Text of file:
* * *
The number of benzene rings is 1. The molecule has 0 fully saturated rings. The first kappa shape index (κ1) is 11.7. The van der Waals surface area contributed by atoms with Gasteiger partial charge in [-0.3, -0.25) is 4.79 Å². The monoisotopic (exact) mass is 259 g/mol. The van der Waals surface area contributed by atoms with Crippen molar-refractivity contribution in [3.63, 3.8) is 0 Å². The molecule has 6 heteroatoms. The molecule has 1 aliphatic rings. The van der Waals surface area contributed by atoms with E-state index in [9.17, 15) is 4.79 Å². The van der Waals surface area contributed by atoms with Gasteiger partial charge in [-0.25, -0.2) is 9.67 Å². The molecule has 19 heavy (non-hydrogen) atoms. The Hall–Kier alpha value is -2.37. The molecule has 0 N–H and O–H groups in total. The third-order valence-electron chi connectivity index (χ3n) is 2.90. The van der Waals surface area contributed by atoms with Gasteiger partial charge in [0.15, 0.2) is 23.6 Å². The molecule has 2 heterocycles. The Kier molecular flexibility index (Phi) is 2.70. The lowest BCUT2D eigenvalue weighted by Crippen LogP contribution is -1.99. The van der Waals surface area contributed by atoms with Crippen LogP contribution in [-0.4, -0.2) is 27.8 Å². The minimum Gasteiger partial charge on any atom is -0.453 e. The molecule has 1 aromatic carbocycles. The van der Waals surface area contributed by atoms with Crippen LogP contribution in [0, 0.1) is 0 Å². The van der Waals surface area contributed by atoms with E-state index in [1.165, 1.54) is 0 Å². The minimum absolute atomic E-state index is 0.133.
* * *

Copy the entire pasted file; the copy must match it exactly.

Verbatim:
The number of benzene rings is 1. The molecule has 0 fully saturated rings. The first kappa shape index (κ1) is 11.7. The van der Waals surface area contributed by atoms with Gasteiger partial charge in [-0.3, -0.25) is 4.79 Å². The monoisotopic (exact) mass is 259 g/mol. The van der Waals surface area contributed by atoms with Crippen molar-refractivity contribution in [3.63, 3.8) is 0 Å². The molecule has 6 heteroatoms. The molecule has 1 aliphatic rings. The van der Waals surface area contributed by atoms with E-state index in [9.17, 15) is 4.79 Å². The van der Waals surface area contributed by atoms with Gasteiger partial charge in [-0.25, -0.2) is 9.67 Å². The molecule has 19 heavy (non-hydrogen) atoms. The Hall–Kier alpha value is -2.37. The molecule has 0 N–H and O–H groups in total. The third-order valence-electron chi connectivity index (χ3n) is 2.90. The van der Waals surface area contributed by atoms with Gasteiger partial charge in [0.15, 0.2) is 23.6 Å². The molecule has 2 heterocycles. The Kier molecular flexibility index (Phi) is 2.70. The lowest BCUT2D eigenvalue weighted by Crippen LogP contribution is -1.99. The van der Waals surface area contributed by atoms with Crippen LogP contribution in [-0.4, -0.2) is 27.8 Å². The minimum Gasteiger partial charge on any atom is -0.453 e. The molecule has 1 aromatic carbocycles. The van der Waals surface area contributed by atoms with Crippen LogP contribution in [0, 0.1) is 0 Å². The van der Waals surface area contributed by atoms with E-state index in [1.165, 1.54) is 0 Å². The minimum absolute atomic E-state index is 0.133.